If the software meets the definition of an ATDS, it does not necessarily follow that text messages are prohibited. Consent, which may be obtained orally or in writing, transforms an unlawful call into a lawful one. However, a collector must take care to ensure that it documents and retains records on consent as the burden to prove consent is on the collector.[16] Moreover, consent may be revoked by the consumer at any time through different channels.[17] Accordingly, the debt collector must implement a system for recording both consent and revocation thereof.

State Specific ATDS Laws:

Some states, like New York, have no specific regulations concerning the use of auto dialers. Others specifically limit their regulations to telemarketing efforts.[18] Additional state laws specifically allow dialing systems to be employed for debt collection efforts but may add certain disclosure, registration or consent requirements.[19] Most confusing are those state laws which fail to provide clarity on their application to debt collection activity.[20] At a minimum, collectors should contact their legal counsel to assess and determine whether the states in which they operate regulate, or prohibit, the use of their chosen text platform.

 

 

 

[1] http://deloitte.wsj.com/cmo/2018/01/22/a-new-era-for-mobile/

[2] https://en.wikipedia.org/wiki/Millennials

[3] http://www.chiefmarketer.com/millennials-prefer-texting-to-communicate-with-businesses-survey/

[4] 15 U.S.C. §1692 et seq.

[5] https://www.ftc.gov/news-events/press-releases/2015/05/ftc-halts-three-debt-collection-operations-allegedly-threatened

[6] https://files.consumerfinance.gov/f/documents/20160727_cfpb_Outline_of_proposals.pdf (P. 29)

[7] 2014 U.S. Dist. LEXIS 48047, *16 (D. N.M. 2014).

[8] Id. at *3.

[9] Id. at *16.

[10] See, 47 U.S.C. §227(b).

[11] Gager v. Dell Fin. Servs., LLC, 727 F.3d 265, 269, n.2 (3d Cir. 2013) (alteration in original) (quoting Satterfield v. Simon & Schuster, Inc., 569 F.3d 946, 953 (9th Cir. 2009)). See also In re Rules and Regulations Implementing the Telephone Consumer Protection Act of 1991, Report and Order, 18 FCC Rcd. 14014, 14115 (July 3, 2003).

[12] There is a limited exception for debts owed to or backed by the United States. See 47 U.S.C.A. § 227(b)(1)(B) (2012) as amended by Bipartisan Budget Act of 2015, Pub. L. § 301, 129 Stat 584, 588 (2015).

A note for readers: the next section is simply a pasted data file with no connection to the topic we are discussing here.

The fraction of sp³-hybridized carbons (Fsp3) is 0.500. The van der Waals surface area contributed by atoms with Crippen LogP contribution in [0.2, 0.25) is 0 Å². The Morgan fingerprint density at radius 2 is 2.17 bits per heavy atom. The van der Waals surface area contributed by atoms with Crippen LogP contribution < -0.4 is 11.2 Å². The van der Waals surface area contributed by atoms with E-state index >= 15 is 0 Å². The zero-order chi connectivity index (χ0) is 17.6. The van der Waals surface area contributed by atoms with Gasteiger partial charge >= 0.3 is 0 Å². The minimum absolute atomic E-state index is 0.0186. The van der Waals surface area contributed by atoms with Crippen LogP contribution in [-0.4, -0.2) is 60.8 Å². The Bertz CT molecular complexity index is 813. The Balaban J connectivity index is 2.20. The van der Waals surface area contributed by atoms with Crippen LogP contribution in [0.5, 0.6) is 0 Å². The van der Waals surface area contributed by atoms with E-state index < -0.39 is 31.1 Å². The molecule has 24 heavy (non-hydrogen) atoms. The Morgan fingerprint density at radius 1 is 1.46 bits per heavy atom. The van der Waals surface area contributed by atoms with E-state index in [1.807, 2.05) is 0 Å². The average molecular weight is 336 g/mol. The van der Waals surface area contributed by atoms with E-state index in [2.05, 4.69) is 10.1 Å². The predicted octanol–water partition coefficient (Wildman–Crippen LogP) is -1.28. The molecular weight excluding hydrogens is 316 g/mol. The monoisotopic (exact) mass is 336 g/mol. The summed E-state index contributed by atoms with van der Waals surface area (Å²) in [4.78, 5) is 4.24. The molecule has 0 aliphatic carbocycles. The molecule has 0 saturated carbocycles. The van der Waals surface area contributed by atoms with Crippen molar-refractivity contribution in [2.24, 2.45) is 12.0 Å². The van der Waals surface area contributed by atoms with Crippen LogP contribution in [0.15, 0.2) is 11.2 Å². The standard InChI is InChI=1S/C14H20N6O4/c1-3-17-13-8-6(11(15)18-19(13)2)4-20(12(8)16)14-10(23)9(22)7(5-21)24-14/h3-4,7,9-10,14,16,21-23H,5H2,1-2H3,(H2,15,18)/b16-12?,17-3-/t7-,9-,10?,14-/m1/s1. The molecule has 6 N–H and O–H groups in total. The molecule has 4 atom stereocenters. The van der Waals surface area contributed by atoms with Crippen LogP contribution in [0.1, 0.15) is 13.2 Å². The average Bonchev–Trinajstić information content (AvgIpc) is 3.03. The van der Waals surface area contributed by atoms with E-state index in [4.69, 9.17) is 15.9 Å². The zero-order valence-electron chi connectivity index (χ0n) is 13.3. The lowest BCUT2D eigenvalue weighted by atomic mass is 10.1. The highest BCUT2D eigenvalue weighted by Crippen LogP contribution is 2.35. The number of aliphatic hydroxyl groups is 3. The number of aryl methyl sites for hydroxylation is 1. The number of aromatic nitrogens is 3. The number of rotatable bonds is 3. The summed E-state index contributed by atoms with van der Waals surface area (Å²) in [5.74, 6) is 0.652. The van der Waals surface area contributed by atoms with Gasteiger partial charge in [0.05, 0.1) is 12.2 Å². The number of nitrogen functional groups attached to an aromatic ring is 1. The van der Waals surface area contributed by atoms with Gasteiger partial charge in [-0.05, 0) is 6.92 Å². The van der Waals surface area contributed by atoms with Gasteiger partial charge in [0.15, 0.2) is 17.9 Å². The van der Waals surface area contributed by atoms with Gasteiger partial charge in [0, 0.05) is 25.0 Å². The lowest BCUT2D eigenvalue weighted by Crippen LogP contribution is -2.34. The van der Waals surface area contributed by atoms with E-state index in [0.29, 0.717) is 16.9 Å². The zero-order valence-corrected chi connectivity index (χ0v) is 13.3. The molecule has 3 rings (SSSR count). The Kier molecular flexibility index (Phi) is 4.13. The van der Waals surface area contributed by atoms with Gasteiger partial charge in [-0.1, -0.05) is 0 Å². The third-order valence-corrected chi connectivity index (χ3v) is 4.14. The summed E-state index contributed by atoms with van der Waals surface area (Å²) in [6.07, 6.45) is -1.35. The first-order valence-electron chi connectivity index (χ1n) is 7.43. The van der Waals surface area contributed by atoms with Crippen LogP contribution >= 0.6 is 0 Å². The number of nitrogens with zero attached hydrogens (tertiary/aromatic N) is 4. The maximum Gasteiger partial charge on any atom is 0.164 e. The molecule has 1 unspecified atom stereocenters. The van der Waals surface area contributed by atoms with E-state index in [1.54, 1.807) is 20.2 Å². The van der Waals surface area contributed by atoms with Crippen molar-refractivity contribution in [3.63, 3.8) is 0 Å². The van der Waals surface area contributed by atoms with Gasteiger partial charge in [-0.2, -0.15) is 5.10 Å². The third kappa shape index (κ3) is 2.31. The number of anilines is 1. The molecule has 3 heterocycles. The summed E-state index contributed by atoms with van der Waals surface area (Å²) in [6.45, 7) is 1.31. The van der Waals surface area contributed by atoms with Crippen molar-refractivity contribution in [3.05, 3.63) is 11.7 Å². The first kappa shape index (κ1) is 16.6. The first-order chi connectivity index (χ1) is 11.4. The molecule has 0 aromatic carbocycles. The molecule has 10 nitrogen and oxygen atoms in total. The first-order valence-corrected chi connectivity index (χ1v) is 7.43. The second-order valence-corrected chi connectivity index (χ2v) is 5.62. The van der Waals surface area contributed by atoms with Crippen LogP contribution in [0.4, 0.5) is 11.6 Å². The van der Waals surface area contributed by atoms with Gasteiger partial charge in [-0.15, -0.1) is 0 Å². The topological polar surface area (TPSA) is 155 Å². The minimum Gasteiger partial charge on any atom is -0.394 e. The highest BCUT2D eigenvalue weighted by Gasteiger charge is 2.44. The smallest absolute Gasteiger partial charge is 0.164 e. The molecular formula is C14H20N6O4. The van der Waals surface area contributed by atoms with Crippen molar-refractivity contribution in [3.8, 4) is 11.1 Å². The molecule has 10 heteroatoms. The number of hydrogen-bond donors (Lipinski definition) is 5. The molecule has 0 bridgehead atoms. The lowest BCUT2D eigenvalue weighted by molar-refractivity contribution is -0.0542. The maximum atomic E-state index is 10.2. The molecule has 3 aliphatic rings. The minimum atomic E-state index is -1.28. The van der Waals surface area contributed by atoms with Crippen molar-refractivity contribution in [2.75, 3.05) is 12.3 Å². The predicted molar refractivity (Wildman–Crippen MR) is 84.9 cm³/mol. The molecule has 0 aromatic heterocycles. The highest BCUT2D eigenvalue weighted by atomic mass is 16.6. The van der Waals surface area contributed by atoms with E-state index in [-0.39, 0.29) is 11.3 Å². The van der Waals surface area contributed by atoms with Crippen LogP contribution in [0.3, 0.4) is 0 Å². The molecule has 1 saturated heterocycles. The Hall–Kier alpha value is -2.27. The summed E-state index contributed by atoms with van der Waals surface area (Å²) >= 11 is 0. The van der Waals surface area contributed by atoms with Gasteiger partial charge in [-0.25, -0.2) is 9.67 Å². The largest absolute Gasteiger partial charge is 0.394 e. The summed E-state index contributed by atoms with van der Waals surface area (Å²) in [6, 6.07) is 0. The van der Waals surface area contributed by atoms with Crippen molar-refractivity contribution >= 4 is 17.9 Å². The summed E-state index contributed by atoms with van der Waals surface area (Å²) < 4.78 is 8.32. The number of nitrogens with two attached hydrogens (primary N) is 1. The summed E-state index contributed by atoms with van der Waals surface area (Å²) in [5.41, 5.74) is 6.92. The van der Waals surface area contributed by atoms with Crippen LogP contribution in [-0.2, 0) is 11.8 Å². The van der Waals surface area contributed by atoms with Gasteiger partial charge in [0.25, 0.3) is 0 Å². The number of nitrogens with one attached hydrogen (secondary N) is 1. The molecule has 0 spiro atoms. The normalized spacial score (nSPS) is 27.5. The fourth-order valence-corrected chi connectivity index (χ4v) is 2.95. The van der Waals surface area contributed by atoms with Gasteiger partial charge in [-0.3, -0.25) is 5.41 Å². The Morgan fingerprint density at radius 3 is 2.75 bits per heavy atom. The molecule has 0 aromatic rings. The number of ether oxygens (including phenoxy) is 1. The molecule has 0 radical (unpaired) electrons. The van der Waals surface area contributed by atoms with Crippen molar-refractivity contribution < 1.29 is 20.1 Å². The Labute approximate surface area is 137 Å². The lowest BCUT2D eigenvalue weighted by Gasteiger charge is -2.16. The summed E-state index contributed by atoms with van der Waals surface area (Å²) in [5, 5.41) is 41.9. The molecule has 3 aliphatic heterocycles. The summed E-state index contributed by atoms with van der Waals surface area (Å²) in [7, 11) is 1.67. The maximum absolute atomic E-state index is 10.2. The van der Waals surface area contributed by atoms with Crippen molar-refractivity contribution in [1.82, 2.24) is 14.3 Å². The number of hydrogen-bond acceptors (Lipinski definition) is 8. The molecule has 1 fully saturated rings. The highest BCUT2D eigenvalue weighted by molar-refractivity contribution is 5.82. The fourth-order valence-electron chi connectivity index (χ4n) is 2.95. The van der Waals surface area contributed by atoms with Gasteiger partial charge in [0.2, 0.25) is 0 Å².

[13] https://apps.fcc.gov/edocs_public/attachmatch/FCC-15-72A1_Rcd.pdf

[14] ACA Int'l v. FCC, 885 F.3d 687, 701 (D.C. Cir. 2018) (internal citations omitted).

[15] Franklin v. Express Text, LLC, No. 17-2807, 2018 U.S. App. LEXIS 6102, at *2 (7th Cir. Mar. 12, 2018).

[16] Ruffrano v. HSBC Fin. Corp., No. 15CV958A, 2017 U.S. Dist. LEXIS 132674, at *45 (W.D.N.Y. Aug. 17, 2017).

[17] Legg v. Voice Media Group, Inc., 990 F. Supp. 2d 1351, 1354-55 (S.D. Fla. 2014) (finding that consumer's text message to "STOP ALL" was sufficient to plead revocation of consent); Munro v. King Broad. Co., No. C13-1308JLR, 2013 U.S. Dist. LEXIS 168308, 2013 WL 6185233, at *1, 3-4 (W.D. Wash. Nov. 26, 2013) (evidence of having texted "STOP" was sufficient to overcome the defendant's motion for summary judgment regarding revocation of consent)

[18] See, e.g., Thrasher-Lyon v. Ill. Farmers Ins. Co., 861 F. Supp. 2d 898, 2012 U.S. Dist. LEXIS 50560 (N.D. Ill. 2012) (Debt collector was entitled to dismissal of the claim against it under the Illinois Automatic Telephone Dialers Act, 815 ILCS 350/1 et seq., because nowhere in the complaint did the claimant allege that the messages she received were communications soliciting the sale of goods or services.); Md. Code Ann., Pub. Util. Co. § 8-204(c) (limiting restrictions to “sales or surveys”); Mich. Comp. Laws Ann. §§ 445.111- 445.111(a) (banning under any circumstances the use of recorded messages for a “home solicitation sale.”

[19] See, e.g., Iowa Code Ann. § 476.57(2)(b)(3) (allows auto dialer use for debt collection); Ky. Rev. Stat. Ann. § 367.461 (same); N.J. Stat. Ann. § 48:17-30 (same); N.C. Gen. Stat. § 75-104(a), (b)(3) (allows auto dialer use for debt collection but specifies that (a) no part of the call shall be used for telephone solicitation and (b) the person making the call must clearly identify the person’s name and contact information and the nature of the unsolicited telephone call); 16 Tex. Admin. Code § 26.125 (requires permit registration).

[20] Me. Rev. Stat. Ann. tit. 10 § 1498(1) (defining prohibited “solicitation calls” as those, the purpose of which is to “gather data or statistics or solicit information).